How do we find peace amid the chaos of the world?
Consider anger, for example. We don't have to deny it. Anger is something we have to acknowledge and accept. The energy of it can be turned into wisdom. It can encourage us to do something to change or improve a certain situation.
We have to remember, however, that anger is like the clouds over a mountain. It is temporary. The mountain symbolizes the strength of love: it is the solid foundation that does not disappear, even when the clouds are dense and seem to conceal the mountain.
All dark emotions can be overpowered by love.
When we sit to meditate we do so without expectations. We are not attached to the outcome of the practice.
"Loving-kindness" tells us life anecdotes and delves into many subjects: kindness, compassion, morality, suffering, judgments, envy, jealousy, forgiveness and many others.
Sharon Salzberg explains the concept of mudita. I sense that many people I've encountered have trouble understanding the concept of mudita. Interestingly, I can't find a word in English for mudita. Mudita is the joy and happiness that we feel at other people's happiness. It is the pleasure that comes from delighting in other people's well-being. When I was writing this post I reflected on the concept of mudita.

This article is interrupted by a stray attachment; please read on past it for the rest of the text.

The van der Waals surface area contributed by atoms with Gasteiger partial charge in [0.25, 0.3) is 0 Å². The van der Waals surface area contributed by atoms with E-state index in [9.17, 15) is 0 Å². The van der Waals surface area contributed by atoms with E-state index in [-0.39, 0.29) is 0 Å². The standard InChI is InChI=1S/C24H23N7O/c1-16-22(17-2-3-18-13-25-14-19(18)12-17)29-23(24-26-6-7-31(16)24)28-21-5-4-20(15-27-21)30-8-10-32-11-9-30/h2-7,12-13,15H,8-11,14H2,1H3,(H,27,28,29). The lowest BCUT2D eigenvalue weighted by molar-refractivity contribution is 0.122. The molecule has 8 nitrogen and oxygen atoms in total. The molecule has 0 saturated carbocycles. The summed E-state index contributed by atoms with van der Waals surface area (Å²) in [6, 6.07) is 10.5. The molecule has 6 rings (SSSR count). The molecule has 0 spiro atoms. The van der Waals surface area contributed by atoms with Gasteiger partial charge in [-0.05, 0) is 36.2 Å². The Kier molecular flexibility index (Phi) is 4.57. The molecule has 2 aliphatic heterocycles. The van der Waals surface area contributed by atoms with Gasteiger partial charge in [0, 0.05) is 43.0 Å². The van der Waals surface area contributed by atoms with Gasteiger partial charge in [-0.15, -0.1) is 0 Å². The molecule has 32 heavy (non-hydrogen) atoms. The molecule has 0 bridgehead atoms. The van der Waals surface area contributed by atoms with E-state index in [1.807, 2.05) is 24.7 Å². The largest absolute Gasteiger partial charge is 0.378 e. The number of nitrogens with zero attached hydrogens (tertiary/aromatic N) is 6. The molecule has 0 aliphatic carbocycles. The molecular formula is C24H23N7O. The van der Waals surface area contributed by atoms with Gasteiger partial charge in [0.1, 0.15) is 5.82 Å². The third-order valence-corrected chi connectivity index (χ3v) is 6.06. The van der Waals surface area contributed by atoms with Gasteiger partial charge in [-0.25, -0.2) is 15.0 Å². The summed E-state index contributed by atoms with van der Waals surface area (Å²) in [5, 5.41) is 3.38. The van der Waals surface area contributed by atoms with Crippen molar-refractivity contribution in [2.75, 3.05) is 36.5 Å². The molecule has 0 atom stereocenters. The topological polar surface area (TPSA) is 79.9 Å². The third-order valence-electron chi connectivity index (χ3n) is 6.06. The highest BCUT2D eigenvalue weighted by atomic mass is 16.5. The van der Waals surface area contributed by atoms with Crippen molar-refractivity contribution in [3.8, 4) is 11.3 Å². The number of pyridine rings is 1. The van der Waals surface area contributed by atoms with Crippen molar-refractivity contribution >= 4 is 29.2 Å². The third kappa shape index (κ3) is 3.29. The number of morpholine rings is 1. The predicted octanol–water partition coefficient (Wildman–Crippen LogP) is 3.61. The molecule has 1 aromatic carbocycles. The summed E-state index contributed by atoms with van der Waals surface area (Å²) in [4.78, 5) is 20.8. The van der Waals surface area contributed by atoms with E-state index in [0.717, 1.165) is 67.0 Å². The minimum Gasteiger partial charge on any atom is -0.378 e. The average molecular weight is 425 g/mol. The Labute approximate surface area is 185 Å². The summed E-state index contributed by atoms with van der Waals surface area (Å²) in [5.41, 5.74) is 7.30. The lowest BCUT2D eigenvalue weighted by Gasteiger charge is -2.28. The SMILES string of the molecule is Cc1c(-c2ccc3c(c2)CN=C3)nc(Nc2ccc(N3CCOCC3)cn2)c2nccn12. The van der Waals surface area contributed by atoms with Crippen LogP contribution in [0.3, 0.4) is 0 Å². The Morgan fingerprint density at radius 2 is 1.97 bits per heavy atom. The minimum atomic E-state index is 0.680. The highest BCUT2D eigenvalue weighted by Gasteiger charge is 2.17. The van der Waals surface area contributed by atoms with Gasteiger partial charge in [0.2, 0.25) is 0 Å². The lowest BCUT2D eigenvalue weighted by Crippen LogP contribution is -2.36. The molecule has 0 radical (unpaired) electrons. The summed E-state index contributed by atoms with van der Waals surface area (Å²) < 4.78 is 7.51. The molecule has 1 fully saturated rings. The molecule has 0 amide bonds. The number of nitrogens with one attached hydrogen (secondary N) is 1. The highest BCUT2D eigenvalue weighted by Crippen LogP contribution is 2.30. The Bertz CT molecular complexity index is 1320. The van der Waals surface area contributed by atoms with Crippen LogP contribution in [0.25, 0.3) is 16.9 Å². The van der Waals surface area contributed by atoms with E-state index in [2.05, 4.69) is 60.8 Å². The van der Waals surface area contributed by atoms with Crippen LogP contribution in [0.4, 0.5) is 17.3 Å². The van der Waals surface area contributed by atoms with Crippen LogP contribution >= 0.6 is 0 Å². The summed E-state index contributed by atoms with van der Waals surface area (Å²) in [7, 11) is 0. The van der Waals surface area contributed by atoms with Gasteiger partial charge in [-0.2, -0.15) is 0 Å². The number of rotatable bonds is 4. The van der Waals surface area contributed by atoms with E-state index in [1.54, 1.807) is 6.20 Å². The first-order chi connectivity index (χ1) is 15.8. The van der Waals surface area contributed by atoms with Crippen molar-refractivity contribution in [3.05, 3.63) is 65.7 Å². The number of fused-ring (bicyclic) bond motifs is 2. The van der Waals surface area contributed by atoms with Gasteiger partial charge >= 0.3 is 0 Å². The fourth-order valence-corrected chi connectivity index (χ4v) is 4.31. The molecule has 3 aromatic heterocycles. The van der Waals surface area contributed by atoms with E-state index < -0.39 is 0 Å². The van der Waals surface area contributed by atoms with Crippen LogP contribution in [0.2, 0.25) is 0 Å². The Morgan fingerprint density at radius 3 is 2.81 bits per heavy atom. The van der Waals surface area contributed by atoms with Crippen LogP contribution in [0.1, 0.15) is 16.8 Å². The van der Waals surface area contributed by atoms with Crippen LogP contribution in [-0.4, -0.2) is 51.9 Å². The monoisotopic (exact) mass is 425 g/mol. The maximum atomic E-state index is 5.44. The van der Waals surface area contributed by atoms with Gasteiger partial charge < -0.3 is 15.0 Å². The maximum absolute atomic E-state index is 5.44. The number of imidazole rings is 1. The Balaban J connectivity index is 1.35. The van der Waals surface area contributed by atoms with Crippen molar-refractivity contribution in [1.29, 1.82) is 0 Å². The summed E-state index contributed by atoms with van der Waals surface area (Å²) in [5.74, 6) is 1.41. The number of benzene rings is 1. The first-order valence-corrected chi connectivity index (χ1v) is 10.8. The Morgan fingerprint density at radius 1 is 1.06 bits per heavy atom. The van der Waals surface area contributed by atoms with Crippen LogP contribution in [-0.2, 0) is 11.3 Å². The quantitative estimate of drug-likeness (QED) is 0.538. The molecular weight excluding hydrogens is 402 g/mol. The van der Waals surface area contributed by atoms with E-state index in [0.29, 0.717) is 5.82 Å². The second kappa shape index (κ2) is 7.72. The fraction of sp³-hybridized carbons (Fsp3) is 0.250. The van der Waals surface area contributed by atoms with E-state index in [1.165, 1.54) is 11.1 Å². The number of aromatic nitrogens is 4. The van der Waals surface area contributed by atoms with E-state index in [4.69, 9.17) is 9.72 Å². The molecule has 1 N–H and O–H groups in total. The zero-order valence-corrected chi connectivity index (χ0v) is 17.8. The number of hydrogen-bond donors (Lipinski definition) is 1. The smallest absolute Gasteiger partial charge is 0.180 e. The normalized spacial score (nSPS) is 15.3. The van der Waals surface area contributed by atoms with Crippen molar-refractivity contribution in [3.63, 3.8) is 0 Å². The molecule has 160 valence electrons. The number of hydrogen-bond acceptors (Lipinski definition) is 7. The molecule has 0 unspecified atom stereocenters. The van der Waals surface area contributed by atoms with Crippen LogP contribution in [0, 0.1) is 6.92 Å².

Why do people find it so difficult to believe in mudita? Why do they treat it with distrust? Are their minds clouded by competition and judgments?
"Contemplating the goodness within ourselves is a classical meditation, done to bring light, joy and rapture to the mind. In contemporary times this practice might be considered rather embarrassing, because so often the emphasis is on all the unfortunate things we have done, all the disturbing mistakes we have made. Yet this commitment fills us with joy and love, and a great deal of self-respect."
"I have met beggars on the streets of India whose spirits were enormous. I have seen a beggar in Calcutta, with no arms or legs because of leprosy, crawling along the streets with a bucket in her mouth into which people dropped money. Despite her suffering, she wanted to live. "
"Love exists in itself, not relying on owning or being owned. Love is not a matter of currency or exchange. Everyone has enough to cultivate it. Metta reunites us with what it means to be alive and unbound."